If you don’t want to bother with the fancy footwork, delve right in by choosing your favorite style of beer from the recipes grouped into 17 different chapters, from IPAs, Porters, and Stouts over Belgian-style and British-style Ales to Brown Ales, Pilsners, European- and North American-style Ales & Lagers to Winter Beers and much more. Every recipe comes in an all-grain or extract with grain version to accommodate personal preference.

The “Big Book” ends with a resource chapter for those needing help or wishing to connect to fellow brewers; here, you find a listing of books, websites, tools & calculations, and message boards/forums for more information. My only beef with this list is the lack of locations where the less established home brewer might find specialty ingredients. At least a couple of suggestions may have been helpful. My personal preference would also have been to give a listing of beers contained in each chapter at the beginning of the chapter instead of just jumping in. Input from my home brewing husband, when he discovered the inclusion of a Pliny the Elder clone: “This might be a cool book to have!”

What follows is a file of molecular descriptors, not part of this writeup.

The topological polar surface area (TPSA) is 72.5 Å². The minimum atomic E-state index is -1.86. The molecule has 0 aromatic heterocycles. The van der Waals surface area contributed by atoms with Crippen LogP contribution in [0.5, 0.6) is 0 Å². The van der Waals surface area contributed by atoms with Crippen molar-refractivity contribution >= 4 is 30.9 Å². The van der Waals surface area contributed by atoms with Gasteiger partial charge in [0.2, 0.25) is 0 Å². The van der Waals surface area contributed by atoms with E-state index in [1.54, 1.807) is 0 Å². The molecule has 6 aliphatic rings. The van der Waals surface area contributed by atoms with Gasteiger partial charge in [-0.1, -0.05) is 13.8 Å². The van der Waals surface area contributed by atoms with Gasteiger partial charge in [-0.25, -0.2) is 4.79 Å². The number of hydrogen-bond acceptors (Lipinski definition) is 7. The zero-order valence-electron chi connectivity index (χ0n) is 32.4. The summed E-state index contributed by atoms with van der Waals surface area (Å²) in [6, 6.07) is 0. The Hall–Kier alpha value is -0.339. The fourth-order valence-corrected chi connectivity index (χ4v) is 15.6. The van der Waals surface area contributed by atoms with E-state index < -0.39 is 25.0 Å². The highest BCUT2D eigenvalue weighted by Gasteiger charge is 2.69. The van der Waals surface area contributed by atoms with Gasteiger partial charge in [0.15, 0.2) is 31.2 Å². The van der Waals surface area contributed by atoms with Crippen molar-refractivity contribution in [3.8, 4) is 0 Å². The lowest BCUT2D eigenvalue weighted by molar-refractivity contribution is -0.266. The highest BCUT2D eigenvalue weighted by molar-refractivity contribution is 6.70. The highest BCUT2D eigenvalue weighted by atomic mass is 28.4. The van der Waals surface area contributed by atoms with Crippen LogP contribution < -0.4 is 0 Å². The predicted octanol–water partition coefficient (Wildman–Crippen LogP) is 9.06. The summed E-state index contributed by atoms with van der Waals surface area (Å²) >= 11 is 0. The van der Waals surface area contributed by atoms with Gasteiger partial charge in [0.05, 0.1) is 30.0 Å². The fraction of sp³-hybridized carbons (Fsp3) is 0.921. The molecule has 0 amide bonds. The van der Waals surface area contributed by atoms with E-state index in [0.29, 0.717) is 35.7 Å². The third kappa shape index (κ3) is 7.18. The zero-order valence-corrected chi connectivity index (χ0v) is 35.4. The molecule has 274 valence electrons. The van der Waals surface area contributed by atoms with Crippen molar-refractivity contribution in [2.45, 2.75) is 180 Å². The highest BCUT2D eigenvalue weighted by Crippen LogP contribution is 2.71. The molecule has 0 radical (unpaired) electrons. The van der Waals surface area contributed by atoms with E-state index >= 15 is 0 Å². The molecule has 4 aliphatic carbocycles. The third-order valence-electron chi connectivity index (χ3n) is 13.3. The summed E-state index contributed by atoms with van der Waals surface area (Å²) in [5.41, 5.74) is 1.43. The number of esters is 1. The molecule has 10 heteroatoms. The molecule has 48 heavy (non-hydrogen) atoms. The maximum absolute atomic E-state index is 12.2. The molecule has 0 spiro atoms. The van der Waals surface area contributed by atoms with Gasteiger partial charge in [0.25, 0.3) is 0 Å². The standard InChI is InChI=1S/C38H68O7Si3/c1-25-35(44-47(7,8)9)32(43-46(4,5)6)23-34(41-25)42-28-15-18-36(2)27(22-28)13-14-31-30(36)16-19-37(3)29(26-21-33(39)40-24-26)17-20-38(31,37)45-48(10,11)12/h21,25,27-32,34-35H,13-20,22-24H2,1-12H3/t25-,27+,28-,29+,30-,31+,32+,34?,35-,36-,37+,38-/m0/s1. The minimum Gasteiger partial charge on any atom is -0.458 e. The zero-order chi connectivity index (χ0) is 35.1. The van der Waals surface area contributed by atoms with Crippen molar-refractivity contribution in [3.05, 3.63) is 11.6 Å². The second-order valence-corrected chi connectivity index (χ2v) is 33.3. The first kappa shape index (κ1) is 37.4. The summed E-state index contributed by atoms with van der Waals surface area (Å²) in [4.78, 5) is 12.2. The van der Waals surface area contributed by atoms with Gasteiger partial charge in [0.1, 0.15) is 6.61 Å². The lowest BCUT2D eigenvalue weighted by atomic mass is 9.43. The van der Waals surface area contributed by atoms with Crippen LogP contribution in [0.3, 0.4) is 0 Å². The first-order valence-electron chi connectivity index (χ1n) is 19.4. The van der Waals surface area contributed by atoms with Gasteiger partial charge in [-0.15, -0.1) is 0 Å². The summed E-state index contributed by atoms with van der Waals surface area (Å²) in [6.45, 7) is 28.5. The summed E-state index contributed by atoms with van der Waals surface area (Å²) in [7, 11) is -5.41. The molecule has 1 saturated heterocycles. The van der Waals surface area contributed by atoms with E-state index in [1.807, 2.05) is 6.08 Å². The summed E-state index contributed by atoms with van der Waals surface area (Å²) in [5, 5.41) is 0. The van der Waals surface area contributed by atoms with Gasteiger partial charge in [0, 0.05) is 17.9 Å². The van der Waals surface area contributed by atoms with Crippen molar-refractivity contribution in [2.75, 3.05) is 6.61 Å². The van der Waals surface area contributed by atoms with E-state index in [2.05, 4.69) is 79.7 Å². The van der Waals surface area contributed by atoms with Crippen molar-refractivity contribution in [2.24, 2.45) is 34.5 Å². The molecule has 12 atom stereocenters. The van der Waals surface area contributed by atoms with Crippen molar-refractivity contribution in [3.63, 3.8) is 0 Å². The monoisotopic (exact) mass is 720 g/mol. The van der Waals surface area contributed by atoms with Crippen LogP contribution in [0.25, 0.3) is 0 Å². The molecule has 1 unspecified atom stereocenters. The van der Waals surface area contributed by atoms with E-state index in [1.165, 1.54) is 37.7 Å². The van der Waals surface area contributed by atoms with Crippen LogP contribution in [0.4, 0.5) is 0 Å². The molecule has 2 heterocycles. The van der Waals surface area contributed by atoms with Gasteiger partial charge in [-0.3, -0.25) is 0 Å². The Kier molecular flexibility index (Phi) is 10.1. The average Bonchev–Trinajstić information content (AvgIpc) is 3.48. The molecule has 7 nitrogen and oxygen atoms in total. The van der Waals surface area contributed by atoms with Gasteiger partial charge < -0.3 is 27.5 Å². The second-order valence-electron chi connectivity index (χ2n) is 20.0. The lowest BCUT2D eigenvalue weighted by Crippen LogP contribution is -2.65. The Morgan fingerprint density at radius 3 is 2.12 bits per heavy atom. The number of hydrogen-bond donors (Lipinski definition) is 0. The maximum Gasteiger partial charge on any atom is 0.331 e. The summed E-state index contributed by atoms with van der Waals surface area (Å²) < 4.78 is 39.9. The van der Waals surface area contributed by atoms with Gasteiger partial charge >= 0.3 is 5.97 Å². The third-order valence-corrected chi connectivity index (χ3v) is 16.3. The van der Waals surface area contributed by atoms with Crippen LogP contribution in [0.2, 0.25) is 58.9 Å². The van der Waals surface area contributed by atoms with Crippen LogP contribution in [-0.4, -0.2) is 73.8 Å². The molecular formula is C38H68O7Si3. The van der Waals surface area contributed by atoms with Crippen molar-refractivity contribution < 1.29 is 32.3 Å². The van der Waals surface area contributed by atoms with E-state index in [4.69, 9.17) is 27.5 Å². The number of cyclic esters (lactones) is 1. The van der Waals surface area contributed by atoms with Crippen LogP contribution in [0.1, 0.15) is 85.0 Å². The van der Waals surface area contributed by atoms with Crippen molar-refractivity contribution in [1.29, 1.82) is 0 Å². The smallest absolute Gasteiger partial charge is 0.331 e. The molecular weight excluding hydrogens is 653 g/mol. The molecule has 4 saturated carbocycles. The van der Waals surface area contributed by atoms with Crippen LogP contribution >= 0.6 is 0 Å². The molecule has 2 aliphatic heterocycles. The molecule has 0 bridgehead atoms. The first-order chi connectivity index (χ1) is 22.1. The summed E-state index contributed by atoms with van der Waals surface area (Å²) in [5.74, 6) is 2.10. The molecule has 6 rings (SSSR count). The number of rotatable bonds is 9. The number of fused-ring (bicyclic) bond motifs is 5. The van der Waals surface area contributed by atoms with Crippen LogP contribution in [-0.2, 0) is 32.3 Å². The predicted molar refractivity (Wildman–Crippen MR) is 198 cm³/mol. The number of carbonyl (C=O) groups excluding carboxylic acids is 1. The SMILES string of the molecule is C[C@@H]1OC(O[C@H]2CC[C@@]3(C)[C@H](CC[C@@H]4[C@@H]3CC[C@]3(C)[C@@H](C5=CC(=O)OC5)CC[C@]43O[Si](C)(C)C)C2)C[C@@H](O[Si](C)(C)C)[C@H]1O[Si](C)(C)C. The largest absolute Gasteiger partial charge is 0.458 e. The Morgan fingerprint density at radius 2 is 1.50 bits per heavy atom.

BYO

“The Brew Your Own Big Book of Clone Recipes” is published by Quarto Publishing Group – Voyageur Press. I received a free copy in exchange for a review. All opinions are my own, except where otherwise stated.

Review: “Diary of a Beatlemaniac” by Patricia Gallo-Stenman

When Patricia Gallo was thirteen, the Beatles hit the shores of America, and they arrived with a flash and a bang. Legendary Philly DJ, Hy Lit, was instrumental in getting the Fab Four overseas and into the local music hall. Patty and her “Beatle Buddies” quickly become immersed in the cult around the band, writing letters on the boys’ behalf to less-than-favorable reviewers, founding a fan club, sneaking off to movies and gigs, and even befriending actor Victor Spinetti, who appeared alongside the Liverpudlians in all three of their live action films.